Spotted Turtle At Risk Of Disappearing In Rhode Island
December 14, 2017
A three year study turned up just 50 spotted turtles out of 2,000 turtles caught.
The spotted turtle (Clemmys guttata), a candidate for the U.S. endangered species list, is at risk in the state of Rhode Island, according to a University of Rhode Island study that took three years to complete.
University of Rhode Island graduate Scott Buchanan, Ph.D in collaboration with URI Associate Professor Nancy Karraker sampled 88 wetlands in the state over the course of three years, examining close to 2,000 turtles in the process. Their study, in which they repeatedly visited the different wetlands, yielded just 50 spotted turtles, according to a press release put out by the university.
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“Throughout their range, populations of spotted turtles have declined extensively, and we can certainly say with a good deal of confidence that’s also the case in Rhode Island,” said Buchanan. “I found that they are associated with wetlands in forested landscapes, which means they are susceptible to development, forest fragmentation, wetland alteration and other human disturbances.”
Buchanan noted that spotted turtles were found in places where human disturbances were minimal and said that those areas where they were found need to be managed to ensure the viability of the species in the state. The alteration of the turtles’ habitat as well as illegal collection for the pet trade were also issues of concern.
“Spotted turtles will command a formidable sum in the pet trade, which is unfortunate,” Buchanan said. “It’s really easy for someone to deplete an entire population of them very quickly.”
Buchanan said he encountered people during the three year study who had captured spotted turtles with the intention of keeping them as pets, but decided to release them after Buchanan implored them to do so.
Buchanan also found more non native red-eared sliders in the wetlands he surveyed than spotted turtles, noting that wetlands close to roads are the most likely areas to find the non-native turtle.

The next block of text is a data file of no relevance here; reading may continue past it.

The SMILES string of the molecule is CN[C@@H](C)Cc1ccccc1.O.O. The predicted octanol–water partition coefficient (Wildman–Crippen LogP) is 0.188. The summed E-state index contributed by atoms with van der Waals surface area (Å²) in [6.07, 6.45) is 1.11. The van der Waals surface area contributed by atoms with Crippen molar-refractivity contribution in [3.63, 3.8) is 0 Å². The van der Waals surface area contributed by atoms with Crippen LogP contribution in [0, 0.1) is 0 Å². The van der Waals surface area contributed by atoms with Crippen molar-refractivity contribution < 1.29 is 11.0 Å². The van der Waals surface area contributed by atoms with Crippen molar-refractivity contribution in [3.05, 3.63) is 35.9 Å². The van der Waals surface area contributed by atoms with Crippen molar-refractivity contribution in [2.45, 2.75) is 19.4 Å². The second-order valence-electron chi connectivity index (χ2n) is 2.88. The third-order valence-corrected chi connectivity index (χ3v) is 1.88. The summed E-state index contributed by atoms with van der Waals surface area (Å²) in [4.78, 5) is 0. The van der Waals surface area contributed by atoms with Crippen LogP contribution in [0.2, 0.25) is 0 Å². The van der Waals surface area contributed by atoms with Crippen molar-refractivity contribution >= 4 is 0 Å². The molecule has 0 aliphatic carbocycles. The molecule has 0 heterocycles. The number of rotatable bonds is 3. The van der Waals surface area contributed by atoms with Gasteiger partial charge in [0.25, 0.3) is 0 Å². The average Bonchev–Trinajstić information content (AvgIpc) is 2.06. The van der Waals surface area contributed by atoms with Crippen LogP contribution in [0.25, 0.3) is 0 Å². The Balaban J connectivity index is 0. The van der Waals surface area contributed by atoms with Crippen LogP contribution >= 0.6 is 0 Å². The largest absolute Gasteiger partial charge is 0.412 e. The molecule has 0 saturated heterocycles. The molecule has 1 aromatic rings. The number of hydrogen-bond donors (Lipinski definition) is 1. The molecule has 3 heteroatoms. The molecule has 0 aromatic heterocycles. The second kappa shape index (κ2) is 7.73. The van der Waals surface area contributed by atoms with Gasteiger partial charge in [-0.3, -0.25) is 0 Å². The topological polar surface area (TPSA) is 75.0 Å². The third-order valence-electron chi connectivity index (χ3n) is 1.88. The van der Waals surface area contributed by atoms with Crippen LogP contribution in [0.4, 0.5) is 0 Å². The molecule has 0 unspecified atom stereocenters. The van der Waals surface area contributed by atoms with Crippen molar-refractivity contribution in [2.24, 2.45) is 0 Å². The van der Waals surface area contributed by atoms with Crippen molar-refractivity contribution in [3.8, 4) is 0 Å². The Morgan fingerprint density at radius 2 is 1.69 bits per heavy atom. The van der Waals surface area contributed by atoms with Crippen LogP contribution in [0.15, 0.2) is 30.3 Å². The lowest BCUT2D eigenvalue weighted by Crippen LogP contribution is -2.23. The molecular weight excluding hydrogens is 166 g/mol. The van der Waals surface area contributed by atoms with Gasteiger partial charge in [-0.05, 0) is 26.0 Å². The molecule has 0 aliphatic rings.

“They’re an especially detrimental invasive species,” he said. “It’s a good bet that all the sliders we found are turtles that were bought at pet stores. We don’t know if they’re reproducing in the wild.”
Other species, such as eastern painted turtles and common snapping turtles were found in healthy numbers during the surveys.
Buchanan is expected to share the data from the surveys with biologists who are collecting information for three turtle species, the spotted, wood (Clemmys insculpta) and Blanding’s turtle (Emydoidea blandingii), that are being considered for listing on the U.S. endangered species list.
Getting animals on the list often takes years, so in the meantime Buchanan has some advice on how to protect the spotted turtle in Rhode Island.
“It would mean protecting and preserving wetlands, especially forested wetlands, including small wetlands like vernal pools where they sometimes overwinter,” Buchanan said. “It would also mean minimizing fragmentation of the landscape surrounding those wetlands. And it’s also really important that we protect the turtles themselves from illegal collection. That’s an increasing concern among conservation biologists.”